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Posts Tagged ‘literacy

I read this forum letter to STonline, Drawbacks of doing research on the Net.

I am reacting to it paragraph by paragraph. Warning: Some snarkiness ahead. The original letter is in bold italics.

As technology advances and information is readily and widely available on the Internet, more students are turning to the Internet to do research.

Thank you for stating the obvious.

Although Internet tools are welcome, it is a loss when the young generation no longer gets news from the newspaper and knowledge from books.

Although modern milking and killing tools are welcome, it is a loss when our children no longer molest cow udders or get their hands bloody by slaughtering them up close and personal.

We have different means to the same ends. What have we really lost?

I am also concerned that young students do not have the ability to judge whether information on the Internet is appropriate or even accurate.

Parents these days are too busy to police the online activities of their children, especially with their young ones having easy excess to smartphones and tablet computers.

Am I supposed to accept that kids automatically know how to judge that what they read in books and newspapers is appropriate or accurate?

I am concerned that the same parents who provide children easy access these devices are too busy to parent. Parents would rather blame something else…

Recently, my son, who is in primary school, told me he wanted to do research on war. The next thing I knew, he was doing his research through YouTube.

It may be appropriate for primary schools to incorporate lessons on the dos and don’ts of using the Internet. Perhaps some hours of the weekly social studies class could be set aside for this.

I wonder what that parent might have to say if her child also searched Wikipedia, war veteran websites, TED Ed videos on conflict, blog entries or articles by war historians, discussion forums or social media channels on current wars, opinion pieces by news and TV media online, curated resources by hobbyists and experts alike, etc.

Perhaps schools should focus on information literacy skills such as searching, collating, analyzing, evaluating, and synthesizing. Perhaps schools should teach kids how to think critically and independently.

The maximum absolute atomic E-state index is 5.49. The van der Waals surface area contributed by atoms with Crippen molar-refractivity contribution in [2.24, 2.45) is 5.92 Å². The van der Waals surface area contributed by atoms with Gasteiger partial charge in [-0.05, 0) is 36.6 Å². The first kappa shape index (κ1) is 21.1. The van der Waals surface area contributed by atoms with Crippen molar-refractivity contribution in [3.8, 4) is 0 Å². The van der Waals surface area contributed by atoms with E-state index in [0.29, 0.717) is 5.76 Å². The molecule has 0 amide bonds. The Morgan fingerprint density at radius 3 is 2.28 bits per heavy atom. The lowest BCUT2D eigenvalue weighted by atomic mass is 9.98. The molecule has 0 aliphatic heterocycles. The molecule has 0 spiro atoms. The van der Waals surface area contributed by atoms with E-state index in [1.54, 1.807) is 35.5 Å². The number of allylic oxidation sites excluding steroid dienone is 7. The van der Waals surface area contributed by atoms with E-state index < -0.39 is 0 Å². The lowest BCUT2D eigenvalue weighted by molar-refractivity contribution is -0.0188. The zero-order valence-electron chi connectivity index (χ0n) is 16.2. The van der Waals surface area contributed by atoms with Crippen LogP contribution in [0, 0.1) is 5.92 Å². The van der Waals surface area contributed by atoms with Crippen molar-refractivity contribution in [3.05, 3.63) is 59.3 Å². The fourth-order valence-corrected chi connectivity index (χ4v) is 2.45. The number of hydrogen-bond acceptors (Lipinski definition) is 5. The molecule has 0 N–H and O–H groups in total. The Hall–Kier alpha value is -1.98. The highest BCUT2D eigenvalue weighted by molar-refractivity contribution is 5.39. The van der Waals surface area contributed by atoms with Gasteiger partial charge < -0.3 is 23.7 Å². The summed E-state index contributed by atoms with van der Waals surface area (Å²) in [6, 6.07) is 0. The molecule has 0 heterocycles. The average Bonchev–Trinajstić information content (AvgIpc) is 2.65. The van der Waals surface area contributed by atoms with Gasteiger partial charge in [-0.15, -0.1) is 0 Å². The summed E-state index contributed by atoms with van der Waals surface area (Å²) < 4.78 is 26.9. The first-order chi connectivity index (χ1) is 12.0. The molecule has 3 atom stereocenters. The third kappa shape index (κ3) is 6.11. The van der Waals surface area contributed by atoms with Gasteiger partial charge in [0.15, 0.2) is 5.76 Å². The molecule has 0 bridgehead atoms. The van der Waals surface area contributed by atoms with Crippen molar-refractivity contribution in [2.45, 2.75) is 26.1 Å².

Children should start off by doing research from library books, which are more reliable sources of information, before turning to the Internet.

Really? Would a library book about World War II have the same account if you drew it from Japan, Singspore, or the USA? Are there even library books about current conflicts in Syria, Iraq, or Crimea?

I have more responses, but I will put a lid on before I explode.

This letter reminded me of a recent #edsg conversation on Twitter (click on this link if the conversation does not appear below).

It is time for the parent who wrote the letter to step out of the cave into the new world. Stop hiding. Start living.

Stages of Digital Fluency by kmakice, on Flickr
Creative Commons Attribution-Noncommercial-Share Alike 2.0 Generic License  by  kmakice 

Some weeks ago, the folks at #edsg revisited the topic of being digitally literate vs being digitally fluent. I am not sure how much new ground we created but we certainly unearthed some key resources.

At a much earlier conversation, I bookmarked Digital Information Fluency (FAQs) and The Difference Between Digital Literacy and Digital Fluency.

Both are useful starters and anyone can define these terms reasonably and differently. I borrow from these resources to define digital literacy (DL) and fluency (DF).

The FAQs define DF simply as “the ability to find, evaluate and ethically use digital information efficiently and effectively to solve an information problem”. It goes on to say that DF has elements of information literacy (IL) and technological literacy (TL).

I like to think of IL as building on the ability to read and write in order to search for, analyze, evaluate, and create resources. If you have TL, you have the skills to help with the searching, analyzing, evaluating, and creating. To borrow from the second article, you know what to use and how to use it. For me DL=IL+TL.

According to the second resource, if you have DF, you also know when and why to use (or not use) a tool or strategy. If pushed for examples, I might suggest that when searching you know when and why to use Google, Wolfram Alpha, Wikipedia, or YouTube.